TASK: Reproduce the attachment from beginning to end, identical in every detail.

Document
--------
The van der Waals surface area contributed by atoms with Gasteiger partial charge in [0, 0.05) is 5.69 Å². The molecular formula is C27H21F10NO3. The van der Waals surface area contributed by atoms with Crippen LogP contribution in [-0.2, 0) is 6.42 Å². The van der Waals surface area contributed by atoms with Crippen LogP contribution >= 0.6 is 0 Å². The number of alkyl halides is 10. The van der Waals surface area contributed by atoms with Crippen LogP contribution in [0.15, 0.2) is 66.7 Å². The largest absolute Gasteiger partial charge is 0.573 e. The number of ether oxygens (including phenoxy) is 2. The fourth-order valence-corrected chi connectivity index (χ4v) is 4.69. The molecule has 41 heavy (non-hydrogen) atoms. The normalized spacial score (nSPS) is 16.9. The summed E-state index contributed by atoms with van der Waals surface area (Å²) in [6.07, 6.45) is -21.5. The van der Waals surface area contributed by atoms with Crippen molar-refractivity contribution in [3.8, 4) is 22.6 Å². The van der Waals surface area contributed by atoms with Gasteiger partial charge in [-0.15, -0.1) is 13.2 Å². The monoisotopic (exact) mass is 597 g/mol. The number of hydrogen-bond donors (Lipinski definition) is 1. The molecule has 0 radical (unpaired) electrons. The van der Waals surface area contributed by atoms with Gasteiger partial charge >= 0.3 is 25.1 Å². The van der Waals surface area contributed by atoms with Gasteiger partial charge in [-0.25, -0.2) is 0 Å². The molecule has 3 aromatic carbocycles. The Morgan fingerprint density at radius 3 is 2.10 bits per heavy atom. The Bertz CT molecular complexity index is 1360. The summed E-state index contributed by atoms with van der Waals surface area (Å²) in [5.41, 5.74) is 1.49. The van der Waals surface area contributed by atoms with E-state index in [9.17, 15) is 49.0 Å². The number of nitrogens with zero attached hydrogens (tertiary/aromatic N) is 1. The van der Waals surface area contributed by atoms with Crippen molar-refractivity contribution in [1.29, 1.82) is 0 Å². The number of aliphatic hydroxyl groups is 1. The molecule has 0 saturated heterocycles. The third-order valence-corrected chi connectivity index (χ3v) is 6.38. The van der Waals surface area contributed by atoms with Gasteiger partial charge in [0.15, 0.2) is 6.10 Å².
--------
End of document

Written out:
The van der Waals surface area contributed by atoms with Gasteiger partial charge in [0, 0.05) is 5.69 Å². The molecular formula is C27H21F10NO3. The van der Waals surface area contributed by atoms with Crippen LogP contribution in [-0.2, 0) is 6.42 Å². The van der Waals surface area contributed by atoms with Crippen LogP contribution >= 0.6 is 0 Å². The number of alkyl halides is 10. The van der Waals surface area contributed by atoms with Crippen LogP contribution in [0.15, 0.2) is 66.7 Å². The largest absolute Gasteiger partial charge is 0.573 e. The number of ether oxygens (including phenoxy) is 2. The fourth-order valence-corrected chi connectivity index (χ4v) is 4.69. The molecule has 41 heavy (non-hydrogen) atoms. The normalized spacial score (nSPS) is 16.9. The summed E-state index contributed by atoms with van der Waals surface area (Å²) in [6.07, 6.45) is -21.5. The van der Waals surface area contributed by atoms with Crippen molar-refractivity contribution in [3.8, 4) is 22.6 Å². The van der Waals surface area contributed by atoms with Gasteiger partial charge in [-0.15, -0.1) is 13.2 Å². The monoisotopic (exact) mass is 597 g/mol. The number of hydrogen-bond donors (Lipinski definition) is 1. The molecule has 0 radical (unpaired) electrons. The van der Waals surface area contributed by atoms with Gasteiger partial charge >= 0.3 is 25.1 Å². The van der Waals surface area contributed by atoms with Gasteiger partial charge in [-0.25, -0.2) is 0 Å². The molecule has 3 aromatic carbocycles. The Morgan fingerprint density at radius 3 is 2.10 bits per heavy atom. The Bertz CT molecular complexity index is 1360. The summed E-state index contributed by atoms with van der Waals surface area (Å²) in [5.41, 5.74) is 1.49. The van der Waals surface area contributed by atoms with E-state index in [9.17, 15) is 49.0 Å². The number of nitrogens with zero attached hydrogens (tertiary/aromatic N) is 1. The van der Waals surface area contributed by atoms with Crippen molar-refractivity contribution in [1.29, 1.82) is 0 Å². The number of aliphatic hydroxyl groups is 1. The molecule has 0 saturated heterocycles. The third-order valence-corrected chi connectivity index (χ3v) is 6.38. The van der Waals surface area contributed by atoms with Gasteiger partial charge in [0.15, 0.2) is 6.10 Å².